• 4 minutes WTI Heading for $60
  • 6 minutes OPEC Builds Case For Oil Supply Cut
  • 15 minutes Major News---Bigger Picture
  • 12 hours Starbucks slashing its corporate workforce
  • 3 hours Your idea of oil/gas prices next ten years
  • 6 hours Plastic Myth-Busters
  • 2 mins Good Sign for US Farmers: Soybean Prices Signals US-China Trade Deal Progress
  • 5 hours Could EVs Become Cheaper than ICE Cars by 2023?
  • 14 hours Here We Go Again: EU Will Hit Back If U.S. Imposes Car Tariffs
  • 10 hours what's up with NG?
  • 1 day Solid-State Batteries At Least a Decade Away From Mass Adoption
  • 15 hours Zohr Giant Gas Field Increases Production Six-Fold
  • 17 mins Soybean sale to China down 94%
  • 2 days Big Brother Is Watching You: Chinese ‘Gait Recognition’ Tech IDs People By How They Walk
  • 11 hours WTI @ 69.33 headed for $70s - $80s end of August
  • 10 hours Pros and Cons of Coal

Breaking News:

Crude Build Halts Oil Price Recovery

Ross McCracken

Ross McCracken

Ross is an energy analyst, writer and consultant who was previously the Managing Editor of Platts Energy Economist

More Info

U.S. Shale Is Entering A Post-Expansionary Phase

Rig

US shale oil production has surged this year, underlining the short-cycle nature of the resource, but what goes up can come down. Shale oil production is much more responsive to price than the majority of conventional drilling and there are early indicators that recent output gains are already topping out.

Such has been the jump in production that the US Energy Information Administration (EIA) now predicts total US liquids supply this year of 17.83 million b/d, more than 1 million b/d higher than it forecast for 2018 a year ago, largely as a result of increased shale oil drilling.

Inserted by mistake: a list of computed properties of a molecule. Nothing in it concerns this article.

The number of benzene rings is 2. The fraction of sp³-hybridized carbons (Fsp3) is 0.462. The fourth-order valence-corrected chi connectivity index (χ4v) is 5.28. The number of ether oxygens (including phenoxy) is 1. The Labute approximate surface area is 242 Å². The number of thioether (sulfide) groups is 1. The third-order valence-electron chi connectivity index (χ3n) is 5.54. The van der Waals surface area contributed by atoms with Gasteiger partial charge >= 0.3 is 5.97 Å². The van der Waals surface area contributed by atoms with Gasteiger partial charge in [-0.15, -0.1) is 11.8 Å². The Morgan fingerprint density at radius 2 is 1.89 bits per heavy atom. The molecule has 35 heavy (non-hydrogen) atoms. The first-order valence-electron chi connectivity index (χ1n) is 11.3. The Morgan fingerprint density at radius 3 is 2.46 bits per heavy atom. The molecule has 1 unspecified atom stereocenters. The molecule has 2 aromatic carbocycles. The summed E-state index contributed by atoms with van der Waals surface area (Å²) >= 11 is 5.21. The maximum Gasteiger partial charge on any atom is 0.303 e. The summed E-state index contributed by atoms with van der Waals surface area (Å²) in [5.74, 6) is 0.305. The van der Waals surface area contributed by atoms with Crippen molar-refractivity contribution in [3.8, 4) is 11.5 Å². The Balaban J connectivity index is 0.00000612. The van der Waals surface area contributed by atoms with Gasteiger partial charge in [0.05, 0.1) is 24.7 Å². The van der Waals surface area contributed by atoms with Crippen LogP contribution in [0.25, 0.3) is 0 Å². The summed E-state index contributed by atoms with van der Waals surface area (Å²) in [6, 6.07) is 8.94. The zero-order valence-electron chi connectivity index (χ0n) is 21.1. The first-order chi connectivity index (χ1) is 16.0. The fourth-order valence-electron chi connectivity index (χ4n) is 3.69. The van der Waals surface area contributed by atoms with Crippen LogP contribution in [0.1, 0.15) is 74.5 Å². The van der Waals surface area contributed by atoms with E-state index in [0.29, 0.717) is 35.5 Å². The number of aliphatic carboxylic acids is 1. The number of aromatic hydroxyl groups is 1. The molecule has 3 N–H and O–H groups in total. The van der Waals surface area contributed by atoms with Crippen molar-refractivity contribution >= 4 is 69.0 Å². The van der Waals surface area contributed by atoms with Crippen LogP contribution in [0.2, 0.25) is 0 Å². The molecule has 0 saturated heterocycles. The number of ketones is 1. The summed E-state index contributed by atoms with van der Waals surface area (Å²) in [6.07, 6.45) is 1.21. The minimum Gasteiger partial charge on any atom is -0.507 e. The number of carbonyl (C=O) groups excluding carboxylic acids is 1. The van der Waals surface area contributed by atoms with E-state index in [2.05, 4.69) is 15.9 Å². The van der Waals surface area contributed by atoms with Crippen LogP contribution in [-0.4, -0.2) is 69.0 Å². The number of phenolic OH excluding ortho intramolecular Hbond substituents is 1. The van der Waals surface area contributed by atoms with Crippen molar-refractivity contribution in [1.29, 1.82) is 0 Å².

The jump in US output, higher production from Saudi Arabia and Russia, Washington’s granting of sanctions waivers to key importers of Iranian crude and an increasingly gloomy economic outlook, have all served to take the heat out of the oil market.

The result has been the liquidation of long positions by hedge funds and traders, a drop in oil prices, and a softening of the market’s backwardated structure.

However, while US oil production may now be quicker to take advantage of high returns, that same short-cycle responsiveness also works in the opposite direction.

Coming in from the cold

Prior to the late-2000s, the oil majors at least saw the future as being offshore in ever deeper water and harsher environments. This would require big capital, long-lead times and expertise only they possessed.

The prospect of the marginal barrel taking around…

To read the full article

Please sign up and become a premium OilPrice.com member to gain access to read the full article.

RegisterLogin

Trending Discussions




Oilprice - The No. 1 Source for Oil & Energy News